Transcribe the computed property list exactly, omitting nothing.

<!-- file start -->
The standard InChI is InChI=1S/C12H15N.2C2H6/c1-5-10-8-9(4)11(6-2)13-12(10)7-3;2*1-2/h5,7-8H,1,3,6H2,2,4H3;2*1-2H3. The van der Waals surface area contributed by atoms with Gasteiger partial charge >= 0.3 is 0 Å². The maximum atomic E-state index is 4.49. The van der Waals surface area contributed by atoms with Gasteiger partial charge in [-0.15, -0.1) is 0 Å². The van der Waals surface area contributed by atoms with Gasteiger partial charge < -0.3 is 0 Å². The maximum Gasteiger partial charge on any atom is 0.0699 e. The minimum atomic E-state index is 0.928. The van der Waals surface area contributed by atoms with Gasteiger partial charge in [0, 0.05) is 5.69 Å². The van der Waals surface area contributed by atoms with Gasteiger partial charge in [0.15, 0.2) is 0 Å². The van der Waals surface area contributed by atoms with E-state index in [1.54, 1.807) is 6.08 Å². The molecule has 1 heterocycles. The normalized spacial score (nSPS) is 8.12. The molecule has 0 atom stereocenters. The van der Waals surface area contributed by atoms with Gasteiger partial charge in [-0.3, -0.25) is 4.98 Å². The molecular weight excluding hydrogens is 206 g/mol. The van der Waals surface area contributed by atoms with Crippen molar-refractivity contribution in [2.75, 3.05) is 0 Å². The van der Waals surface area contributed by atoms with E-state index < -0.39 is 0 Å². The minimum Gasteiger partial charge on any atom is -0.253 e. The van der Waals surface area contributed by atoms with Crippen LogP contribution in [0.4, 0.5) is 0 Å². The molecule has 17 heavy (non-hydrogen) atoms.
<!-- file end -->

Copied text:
The standard InChI is InChI=1S/C12H15N.2C2H6/c1-5-10-8-9(4)11(6-2)13-12(10)7-3;2*1-2/h5,7-8H,1,3,6H2,2,4H3;2*1-2H3. The van der Waals surface area contributed by atoms with Gasteiger partial charge >= 0.3 is 0 Å². The maximum atomic E-state index is 4.49. The van der Waals surface area contributed by atoms with Gasteiger partial charge in [-0.15, -0.1) is 0 Å². The van der Waals surface area contributed by atoms with Gasteiger partial charge < -0.3 is 0 Å². The maximum Gasteiger partial charge on any atom is 0.0699 e. The minimum atomic E-state index is 0.928. The van der Waals surface area contributed by atoms with Gasteiger partial charge in [0, 0.05) is 5.69 Å². The van der Waals surface area contributed by atoms with Gasteiger partial charge in [0.15, 0.2) is 0 Å². The van der Waals surface area contributed by atoms with E-state index in [1.54, 1.807) is 6.08 Å². The molecule has 1 heterocycles. The normalized spacial score (nSPS) is 8.12. The molecule has 0 atom stereocenters. The van der Waals surface area contributed by atoms with Gasteiger partial charge in [-0.3, -0.25) is 4.98 Å². The molecular weight excluding hydrogens is 206 g/mol. The van der Waals surface area contributed by atoms with Crippen molar-refractivity contribution in [2.75, 3.05) is 0 Å². The van der Waals surface area contributed by atoms with E-state index < -0.39 is 0 Å². The minimum Gasteiger partial charge on any atom is -0.253 e. The van der Waals surface area contributed by atoms with Crippen LogP contribution in [0.4, 0.5) is 0 Å². The molecule has 17 heavy (non-hydrogen) atoms.